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consistently with the holiness of his nature, and the immutability of his truth in the threatenings, justify a sinner who, during his whole life, has paid little or no regard to either ? Now, in the cross of Christ, this question is explicitly answered—the whole mystery is completely developed. “He that commanded the light to shine out of darkness, shineth in the heart, to give the light of the knowledge of the glory of God in the face of Jesus Christ.' The eye of faith discovers how God can be just, and the justifier of him that believeth. The just God and the Saviour are beheld with awful reverence and delightful astonishment! Tears of gratitude stream from the eyes of the adoring penitent: he looks upon him whom his sins have pierced, and mourns. « Surely,' he exclaims with the prophet, ‘he hath born our griefs, and carried our sorrows--He was wounded for our transgressions ; he was bruised for our iniquities; the chastisement of our peace was upon him; and with his stripes we are healed. All we like sheep have gone astray; we have turned every one to his own way; and the Lord hath laid on him the ini.

quity of us all-God forbid that I should henceforth glory, save in the cross of our Lord Jesus Christ--who loved me, and gave himself for me.'

In the cross of Christ, the loving kindness of God to man appears with meridian lustre. By this despised means of human happiness, and this only, the divine perfections are glorified, and the chief of sinners saved. Not, be it remembered, by works of righteousness which we have done ; for there is nothing we ever have done, or ever shall do, that can me. rit an interest in the divine favour. Suppose a character, among the apostate sons of Adam, in whom resides all the moral excellency that ever dignified human nature since the fall; and, on the other hand, one in whom concentres all the moral evil committed since that, fatal period ; and it will be found on exami. nation that, in point of justification before God, they stand on a perfect level. The accumulated virtue of the former, if pleaded as that which might render him acceptable to his Judge, would avail nothing; nor would

the enormous guilt of the latter, simply considered, be an obstacle to the bestowment of grace and of glory. ...

Moral rectitude in all its forms, we ought; nevertheless, to admire, and studiously endeavour to cultivate. A disregard of this, where final, renders eternal happiness impossible, and condemnation absolutely necessary. That virtuous actions are praiseworthy in the sight of men, and, in a comparative view, in the sight of God, is certain ; but that these actions, however numerous, or however splendid, are of no use in the affair of justification is demonstrable: and it is this grand fact, and this only, that abolishes, in a religious view, all human distinctions ; that exalts the riches of sovereign grace ; opens a door of hope for the guilty; and effectually secures all the glory of salvation to our adorable Immanuel.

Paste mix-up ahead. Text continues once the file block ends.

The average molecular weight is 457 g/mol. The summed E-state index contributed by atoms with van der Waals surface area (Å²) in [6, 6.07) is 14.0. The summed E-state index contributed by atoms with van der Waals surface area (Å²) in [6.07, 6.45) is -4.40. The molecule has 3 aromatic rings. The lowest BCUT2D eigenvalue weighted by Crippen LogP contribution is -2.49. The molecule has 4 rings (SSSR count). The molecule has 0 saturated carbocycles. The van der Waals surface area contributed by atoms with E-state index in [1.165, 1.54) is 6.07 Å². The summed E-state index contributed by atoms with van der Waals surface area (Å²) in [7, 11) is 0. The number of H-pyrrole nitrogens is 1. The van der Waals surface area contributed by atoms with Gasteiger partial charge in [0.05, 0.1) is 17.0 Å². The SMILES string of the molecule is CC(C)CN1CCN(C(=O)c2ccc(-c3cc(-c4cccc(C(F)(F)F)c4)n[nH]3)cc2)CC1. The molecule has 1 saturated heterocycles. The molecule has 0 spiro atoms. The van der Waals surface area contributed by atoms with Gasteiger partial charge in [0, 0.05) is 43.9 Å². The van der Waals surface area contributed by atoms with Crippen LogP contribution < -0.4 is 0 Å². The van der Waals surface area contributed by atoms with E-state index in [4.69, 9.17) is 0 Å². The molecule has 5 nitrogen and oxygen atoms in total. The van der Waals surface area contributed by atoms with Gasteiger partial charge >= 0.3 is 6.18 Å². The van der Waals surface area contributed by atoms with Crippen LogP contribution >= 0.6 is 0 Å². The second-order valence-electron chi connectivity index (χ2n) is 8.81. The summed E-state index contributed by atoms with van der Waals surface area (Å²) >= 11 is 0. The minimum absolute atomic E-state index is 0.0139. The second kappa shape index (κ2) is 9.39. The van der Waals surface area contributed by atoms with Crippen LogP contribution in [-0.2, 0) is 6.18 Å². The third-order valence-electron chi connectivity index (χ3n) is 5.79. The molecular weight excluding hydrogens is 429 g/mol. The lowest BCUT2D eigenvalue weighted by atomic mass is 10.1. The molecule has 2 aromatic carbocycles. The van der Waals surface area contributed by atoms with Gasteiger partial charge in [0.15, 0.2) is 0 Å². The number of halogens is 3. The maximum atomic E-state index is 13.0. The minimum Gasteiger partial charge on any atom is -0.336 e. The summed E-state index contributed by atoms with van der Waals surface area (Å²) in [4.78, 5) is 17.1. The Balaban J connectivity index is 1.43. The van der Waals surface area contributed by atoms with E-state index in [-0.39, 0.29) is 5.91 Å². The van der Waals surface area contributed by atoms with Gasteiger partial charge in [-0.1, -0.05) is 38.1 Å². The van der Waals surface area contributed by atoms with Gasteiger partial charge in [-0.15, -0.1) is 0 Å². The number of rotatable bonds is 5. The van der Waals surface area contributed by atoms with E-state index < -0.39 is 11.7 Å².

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That Christ is the only author of salvation, must never be forgotten. It may be said, in reference to all he did as surety of the church, as well as to the complete conquest of his ene

mies; Of the people, there was none with him : there was none to help, none to uphold: therefore his own arm brought salvation.' The work of redemption was assigned to him in the everlasting covenant ; it was what he then voluntarily undertook to perform, and what, as mediator, he came to execute in the state of his humiliation on earth. By perfect conformity of heart and of life to the moral law ; by suffering on the cross the dreadful penalty annexed to transgression ; the stupendous undertaking was accomplished. That it was complete in all its parts we can have no doubt, because to this the divine Jesus bore unequivocal testimony when, in the agonies of death, he cried, “It is finished; and gave up the ghost.' As, therefore, he had no copartner, no assistant in the work, we are not to imagine that he will give his glory to another. He that glorieth must glory in the Lord only. We are not saved, says an apostle, by works of righteousness which we have done, but according to his mercy he saveth us, through the redemption that is in Jesus Christ : whom God hath set forth to be

a propitiation through faith in his blood, to declare his righteousness for the remission of sins. Where is boasting then? It is excluded. By what law? of works? Nay; but by the law of faith. Therefore we conclude that a man is justified by faith without the deeds of the law.'

The apostle, Paul, who made these assertions, and who laboured much in all his preaching and writings to establish the sovereignty of grace, is, in this affair, extremely tena. cious of the honour of his Master. "Who, he asks, maketh thee to differ from another? and wisat hast thou that thou didst not receive ? Now, if thou didst receive it, why dost thou glory, as if thou hadst not received it?' Sinners are not called according to their works, but according to God's purpose and grace, given them in Christ Jesus before the world began. Salvation is of grace; and if by grace, then, he adds, “it is no more of works : otherwise grace is no more grace. But if it be of works, then it is no more of grace: otherwise work is no more work.' On this

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